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Amish Vampires In Space

With vampires taking over the cargo ship and closing in on the Amish refugees, these simple believers must decide whether their faith depends upon their honored traditions or something even older.
· October 2013 · for , ,

Jebediah has a secret that will change his world forever and send his people into space.

The Amish world of Alabaster calls upon an ancient promise to escape destruction. Then end up on a cargo ship bound for the stars.

But they are not the only cargo on board. Some of it is alive…or used to be.

Now, with vampires taking over and closing in on the Amish refugees, these simple believers must decide whether their faith depends upon their honored traditions or something even older.

  1. Steve Taylor says:

    I loved this book. Yes the title is corny but the book is no such thing. It’s not satire or comedy of any kind. It really is a serious book that deals with three completely different cultures being thrown together on one ship. It is very entertaining and fun to read. A book written by Kerry Nietz should be good enough reason to give it a try.

  2. Nietz has once again penned a provocative, well-hewn plot with characters you truly care about facing extraordinary circumstances. It’s both smart and fun, but contains a few flaws that hold this good tale back from reaching its fullest potential.

    I must admit I’m biased in Nietz’s favor, being a major fan of his Dark Trench saga. His greatest strength lies in putting the “science” in “science fiction,” producing works that go beyond genre tropes to both entertain and inform. Yes, there’s some suspension of disbelief involved; it’s a novel, not a research paper. Nevertheless, I admired the length to which Nietz put obvious care in developing the story elements, vampire plague and all. The setting and characters were all fully realized, whether terrestrial or in space.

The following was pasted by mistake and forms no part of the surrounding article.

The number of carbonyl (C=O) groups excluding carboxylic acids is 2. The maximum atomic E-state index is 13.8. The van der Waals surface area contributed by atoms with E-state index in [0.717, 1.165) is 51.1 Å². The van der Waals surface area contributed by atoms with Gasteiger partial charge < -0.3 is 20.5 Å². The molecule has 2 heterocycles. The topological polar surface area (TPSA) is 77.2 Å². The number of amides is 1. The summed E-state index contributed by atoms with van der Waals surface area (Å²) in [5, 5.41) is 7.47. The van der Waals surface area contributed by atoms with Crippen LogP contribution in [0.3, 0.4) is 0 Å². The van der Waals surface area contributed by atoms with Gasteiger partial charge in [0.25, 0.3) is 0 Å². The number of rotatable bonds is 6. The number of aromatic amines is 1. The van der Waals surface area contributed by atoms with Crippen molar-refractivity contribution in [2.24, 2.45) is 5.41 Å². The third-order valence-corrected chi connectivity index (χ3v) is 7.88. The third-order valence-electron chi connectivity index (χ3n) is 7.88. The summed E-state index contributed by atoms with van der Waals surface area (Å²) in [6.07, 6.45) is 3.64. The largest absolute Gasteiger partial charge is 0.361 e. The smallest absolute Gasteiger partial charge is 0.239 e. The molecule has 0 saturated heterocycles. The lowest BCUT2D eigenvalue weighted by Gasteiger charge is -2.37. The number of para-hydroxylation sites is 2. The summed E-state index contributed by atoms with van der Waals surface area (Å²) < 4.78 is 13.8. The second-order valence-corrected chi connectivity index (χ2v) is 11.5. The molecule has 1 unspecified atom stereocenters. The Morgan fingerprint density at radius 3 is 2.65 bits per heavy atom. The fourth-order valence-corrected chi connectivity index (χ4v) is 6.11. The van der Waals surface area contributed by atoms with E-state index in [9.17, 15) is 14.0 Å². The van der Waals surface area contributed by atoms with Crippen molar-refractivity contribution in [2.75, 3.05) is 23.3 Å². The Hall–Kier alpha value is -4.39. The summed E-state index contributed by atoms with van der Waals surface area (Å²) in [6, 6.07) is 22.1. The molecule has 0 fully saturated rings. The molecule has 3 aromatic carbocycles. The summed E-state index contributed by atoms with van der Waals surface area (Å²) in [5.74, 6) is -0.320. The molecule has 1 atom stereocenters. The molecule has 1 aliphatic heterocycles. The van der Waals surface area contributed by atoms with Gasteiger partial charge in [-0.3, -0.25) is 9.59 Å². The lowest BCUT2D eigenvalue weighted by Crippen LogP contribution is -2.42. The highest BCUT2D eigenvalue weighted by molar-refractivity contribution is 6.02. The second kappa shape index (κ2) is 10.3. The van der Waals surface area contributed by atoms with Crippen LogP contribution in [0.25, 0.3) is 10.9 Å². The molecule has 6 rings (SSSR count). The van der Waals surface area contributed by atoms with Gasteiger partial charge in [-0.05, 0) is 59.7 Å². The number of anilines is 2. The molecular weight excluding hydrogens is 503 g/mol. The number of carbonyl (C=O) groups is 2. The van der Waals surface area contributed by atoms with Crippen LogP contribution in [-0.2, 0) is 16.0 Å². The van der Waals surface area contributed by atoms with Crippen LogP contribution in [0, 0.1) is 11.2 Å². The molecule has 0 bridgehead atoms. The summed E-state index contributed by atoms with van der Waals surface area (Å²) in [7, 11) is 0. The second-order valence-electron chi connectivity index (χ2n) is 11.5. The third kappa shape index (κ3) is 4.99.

This book is the first Nietz wrote in third person, which may explain its uneven style. Many times I felt the narrative straining to return to first person; there were times in my eBook copy that a lack of formatting made that change abruptly. While the author’s favored short, choppy sentence structure worked well for his earlier first person narratives as an extension of the narrator’s thoughts, they worked against him with multiple character view points to juggle. While the Amish and “Englisher” characters spoke differently, their internal voices sounded very much the same, sometimes in confusing ways.

    It’s no spoiler to reveal that Jebediah is shunned for his violation of the Amish’s rules against the use of technology. The story shines best with this quandary, as it explores both pros and cons for this way of life. But as the vampiric scourge spreads Alien-like through the ship, Jebediah and the other Amish characters face a true crisis of faith in regards to their pacifism. This argument is not as nuanced; in fact, the basic conflict becomes one of pragmatic realists who fight back versus well-meaning but delusional idealists who advocated against the use of force. While the premise that basic physical survival is an end unto itself is not out of place in such a story, I found it odd that the Christian characters (Amish or not) didn’t counter with the belief that death is not the end of life, or brought up the importance of martyrdom in the faith’s history.

    Despite these moments of weakness, the novel is captivating and addictive. I was hooked from the moment it began, and and the tension steadily ratcheted upward to create real terror. The influences of Ridley Scott and Michael Chriton are both felt, and characters continually surprised with hidden motivations and depth as the story progressed. Acts of valor and cowardice were evenly spread and heartfelt. My favorite character proved to be the unflappable ship’s doctor Darly, a tough woman who resisted all attempts (human and vampiric alike) to derail her work. There are some genuine twists I didn’t see coming, and a bold ending that didn’t tidily resolve all the conflicts introduced. I would be more than willing to further delve into this story’s multiple worlds should Nietz be so inclined to favor us with more.

What say you?